Shall I recover — Literally, Shall I live?


Verse 10

10. Thou mayest certainly recover — The Hebrew text, in accordance with a majority of Hebrew MSS., reads thus: Go, say, thou certainly shalt not live; or more literally, living thou shalt not live. Instead of לא, not, the Keri has לו, to him, and this reading our English translators, as well as the Septuagint, Vulgate, Syriac, Arabic, and Chaldee versions, have followed. The external evidence would seem to favour this latter reading, but the internal is certainly against it. In the very next sentence Elisha says, The Lord has shown me that he shall certainly die. The howbeit of the English version is in the Hebrew simply the copulative ו, and. The translation, thou mayest certainly recover, (that is, as some explain, it is possible for thee to recover from thy sickness, this disease shall not cause thy death,) is only a lame effort to escape the obvious inconsistency and contradiction that exists in the reading adopted by most of the versions. How unnatural and inexplicable that Elisha should order Hazael to go, and, in a matter of so solemn moment as death, deceive his king by uttering a positive falsehood! It is much more natural to suppose that Hazael, informed that he is destined to be king, went and deceived Ben-hadad by misconstruing Elisha’s words. See on 2 Kings 8:14. We therefore adopt the reading of the Hebrew text, and translate Elisha’s words thus: Go, say, Thou surely shalt not live. And Jehovah has shown me that he shall surely die. These words were doubtless uttered with much emotion, and this fact sufficiently explains the change from the second to the third person in the two sentences, and the insertion of the copulative and.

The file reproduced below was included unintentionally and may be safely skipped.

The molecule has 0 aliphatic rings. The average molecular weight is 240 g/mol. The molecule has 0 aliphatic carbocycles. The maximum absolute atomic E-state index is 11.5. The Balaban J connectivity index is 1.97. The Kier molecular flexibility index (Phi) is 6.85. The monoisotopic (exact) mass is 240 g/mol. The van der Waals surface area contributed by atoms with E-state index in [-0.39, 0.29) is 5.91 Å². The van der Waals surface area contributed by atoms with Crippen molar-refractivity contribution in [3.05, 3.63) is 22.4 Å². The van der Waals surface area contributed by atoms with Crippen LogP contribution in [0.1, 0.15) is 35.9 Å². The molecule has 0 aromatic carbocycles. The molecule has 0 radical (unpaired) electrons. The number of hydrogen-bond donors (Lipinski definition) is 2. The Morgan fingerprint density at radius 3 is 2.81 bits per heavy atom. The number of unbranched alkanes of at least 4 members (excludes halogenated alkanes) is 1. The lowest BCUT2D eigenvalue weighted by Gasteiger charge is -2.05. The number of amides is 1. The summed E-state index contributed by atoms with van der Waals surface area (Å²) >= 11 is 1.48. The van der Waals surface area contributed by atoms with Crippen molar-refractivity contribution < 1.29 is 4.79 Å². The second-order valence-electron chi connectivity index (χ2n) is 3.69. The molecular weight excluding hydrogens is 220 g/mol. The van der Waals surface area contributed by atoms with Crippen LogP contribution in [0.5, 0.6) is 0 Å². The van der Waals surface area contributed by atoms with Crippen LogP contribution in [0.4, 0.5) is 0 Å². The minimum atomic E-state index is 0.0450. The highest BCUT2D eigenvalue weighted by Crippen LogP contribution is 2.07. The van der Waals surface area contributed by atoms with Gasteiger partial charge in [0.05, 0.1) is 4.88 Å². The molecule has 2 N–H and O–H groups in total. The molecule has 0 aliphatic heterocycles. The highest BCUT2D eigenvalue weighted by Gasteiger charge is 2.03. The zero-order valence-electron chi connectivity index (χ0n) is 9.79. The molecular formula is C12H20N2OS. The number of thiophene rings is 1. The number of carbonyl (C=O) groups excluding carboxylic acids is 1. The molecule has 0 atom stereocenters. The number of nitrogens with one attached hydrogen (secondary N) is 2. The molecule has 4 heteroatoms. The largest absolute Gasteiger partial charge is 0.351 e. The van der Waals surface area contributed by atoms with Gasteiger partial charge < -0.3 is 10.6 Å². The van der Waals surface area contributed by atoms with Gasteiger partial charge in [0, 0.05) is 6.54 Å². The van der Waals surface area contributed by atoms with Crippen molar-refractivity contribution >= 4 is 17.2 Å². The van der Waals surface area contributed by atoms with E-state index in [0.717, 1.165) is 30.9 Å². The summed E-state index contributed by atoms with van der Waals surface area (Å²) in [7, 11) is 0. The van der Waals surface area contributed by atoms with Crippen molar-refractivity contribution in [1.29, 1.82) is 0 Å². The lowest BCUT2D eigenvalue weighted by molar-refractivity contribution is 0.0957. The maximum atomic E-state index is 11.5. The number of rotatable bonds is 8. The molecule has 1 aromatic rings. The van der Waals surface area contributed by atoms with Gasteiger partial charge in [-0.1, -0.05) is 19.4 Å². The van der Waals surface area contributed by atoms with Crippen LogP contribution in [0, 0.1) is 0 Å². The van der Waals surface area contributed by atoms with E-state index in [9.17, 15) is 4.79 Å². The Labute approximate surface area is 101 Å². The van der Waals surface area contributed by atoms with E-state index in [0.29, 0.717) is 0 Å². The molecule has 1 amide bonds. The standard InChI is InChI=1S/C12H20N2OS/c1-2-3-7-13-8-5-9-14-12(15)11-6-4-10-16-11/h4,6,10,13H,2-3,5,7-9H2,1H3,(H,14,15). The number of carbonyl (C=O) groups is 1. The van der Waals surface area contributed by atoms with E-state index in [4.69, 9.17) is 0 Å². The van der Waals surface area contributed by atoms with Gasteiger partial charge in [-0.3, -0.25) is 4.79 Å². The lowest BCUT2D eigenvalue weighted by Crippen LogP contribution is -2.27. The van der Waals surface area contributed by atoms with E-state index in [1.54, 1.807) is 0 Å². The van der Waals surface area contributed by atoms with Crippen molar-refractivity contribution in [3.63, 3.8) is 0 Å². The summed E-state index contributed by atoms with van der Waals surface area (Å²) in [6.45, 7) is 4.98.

Verse 11

11. He settled his countenance steadfastly — Literally, He made his countenance stand, and fixed it. That is, Elisha composed himself and fastened upon Hazael a deep, steadfast, searching gaze that seemed to read him through and through.

Until he was ashamed — Until Hazael was ashamed. The prophet continued that steadfast, searching gaze, until Hazael blushed with embarrassment, not knowing what to say.

Man of God wept — Here was another manifestation of Elisha’s emotion, greater even than that with which he had answered the question of Hazael.